SuperHot: Mind Control Delete Review

SuperHot: Mind Control Delete doesn’t have a story. Players are basically thrown into randomly generated levels and have to use whatever weapon they find to kill incoming enemies. It also doesn’t require the original Superhot game as Mind Control Delete is a standalone experience. Players who already own Superhot will receive SuperHot: Mind Control Delete for free; unless you were an Xbox Live Gold subscriber and got the game for free back in March 2018.

Superhot is a unique FPS where time moves only when the player moves. It’s a very interesting concept that sounds good on paper, but unfortunately, the execution makes it feel like a stuttering mess, or a game riddled with bugs. This could be a very polarizing game; either you enjoy the uniqueness of it or you hate it because of the way everything is played out. If you shoot your firearm, you can’t just wait and see the bullet hit the target. If you start moving again, the bullet will go its normal speed and unless you’ve timed your shot perfectly, there’s a possibility you’ll miss. In short, moving makes it feel like a regular FPS while stopping stops everything hindering you from planning out attacks.

If there’s an upside to this game it’s the fact that by not moving and/or moving slowly, you can see the enemy’s projectiles coming allowing you to dodge them à la Matrix; which is actually pretty cool, but it does have a limited appeal and obviously you can’t base a game’s fun factor on this single mechanic. Also if you’re not moving, you can’t fire your weapon, which has very limited ammo, willy-nilly.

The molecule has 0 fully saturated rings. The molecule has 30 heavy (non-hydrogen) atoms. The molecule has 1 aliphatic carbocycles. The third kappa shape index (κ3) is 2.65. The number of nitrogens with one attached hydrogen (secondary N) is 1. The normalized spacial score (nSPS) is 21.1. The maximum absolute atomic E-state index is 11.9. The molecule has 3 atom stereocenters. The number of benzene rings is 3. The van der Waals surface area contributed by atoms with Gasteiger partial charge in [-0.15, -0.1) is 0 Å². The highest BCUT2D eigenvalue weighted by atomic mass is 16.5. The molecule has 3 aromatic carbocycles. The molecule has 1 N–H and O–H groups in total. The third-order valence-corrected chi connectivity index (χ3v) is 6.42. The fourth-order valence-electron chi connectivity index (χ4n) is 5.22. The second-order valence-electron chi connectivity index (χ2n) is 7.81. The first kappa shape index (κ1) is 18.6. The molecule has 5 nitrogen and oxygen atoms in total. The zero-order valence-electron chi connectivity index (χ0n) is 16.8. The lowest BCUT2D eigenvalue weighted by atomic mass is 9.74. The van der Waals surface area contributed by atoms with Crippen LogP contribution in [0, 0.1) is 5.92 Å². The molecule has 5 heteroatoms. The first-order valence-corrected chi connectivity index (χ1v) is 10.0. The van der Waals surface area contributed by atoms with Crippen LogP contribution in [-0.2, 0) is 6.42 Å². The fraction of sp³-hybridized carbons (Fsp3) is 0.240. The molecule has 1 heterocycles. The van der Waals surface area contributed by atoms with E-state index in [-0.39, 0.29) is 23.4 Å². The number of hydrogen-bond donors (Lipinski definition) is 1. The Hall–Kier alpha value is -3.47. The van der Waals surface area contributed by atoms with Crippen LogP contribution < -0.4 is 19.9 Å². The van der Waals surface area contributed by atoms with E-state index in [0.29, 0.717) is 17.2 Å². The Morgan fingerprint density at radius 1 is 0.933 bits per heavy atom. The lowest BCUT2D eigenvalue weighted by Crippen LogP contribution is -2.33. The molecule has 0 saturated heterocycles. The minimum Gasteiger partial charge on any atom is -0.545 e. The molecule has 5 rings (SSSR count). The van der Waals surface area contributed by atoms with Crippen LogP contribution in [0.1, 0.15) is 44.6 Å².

The game’s is split into short levels where after killing a set amount of enemies, you move on to the next level. The lack of clarity of objectives to do is kind of annoying. While I can appreciate, like anyone, games where you just shoot without a purpose, SuperHot: Mind Control Delete gives the impression that it exists for nothing. If you want a game to just shoot enemies might I suggest Killing Floor 2 or both Left 4 Dead games (which are both backward compatible on Xbox One)? It also makes it impossible to track your progress; so you never really have any idea how far you’ve progressed.

Another positive aspect of SuperHot: Mind Control Delete is the weapon variety. While don’t expect Wolfenstein level of weapon diversity, this game has a bit of everything in small quantities. There are a few guns that can be found but you can also pick up knives, ninja stars, and even frying pans that can be used to punish your enemies by either smacking when with it or throwing it at them.

It also comes across very unstable. While the tutorial features one-hit death, the main game allows players for three hits, which can be tracked by three hearts in the top left corner. Problem is, it’s not consistent. You can still get one hit killed even with full health from attacks that shortly before simply removed one heart of health. Aside from a few back attacks, through my playthrough, I could never manage to figure out how that would happen.

One thing that stands out is definitely the game’s presentation. SuperHot: Mind Control Delete has an incredibly unique, even minimalistic, looking design. The levels, which procedurally generated and well thought out, are basically all designed in white while your character and enemies are all red-orange-ish. The game’s audio leaves a lot to be desired as there’s not much there. Sometime after and before the narrator will spout out, for no clear reason, “Super” and “Hot”. Doesn’t bring anything new to the game and it’s just another mechanic that makes it come across buggy.

If you enjoyed the original Superhot, you’ll obviously be happy of getting more of it. For everyone else looking for an enjoyable FPS, you might want to look elsewhere. This is a case of a concept sounding good on paper, but with a failed execution. Its unique mechanic making feel like a stuttering mess; as if the game was not finished. This is an easy pass.

Overall
  • 40%
    Overall - 40%
40%

Summary

Pros

  • Unique visuals
  • Procedurally generated levels
  • Great concept on paper…

Cons

  • …that falls flat in execution
  • Feels like a stuttering, buggy mess
  • Inconsistent damage

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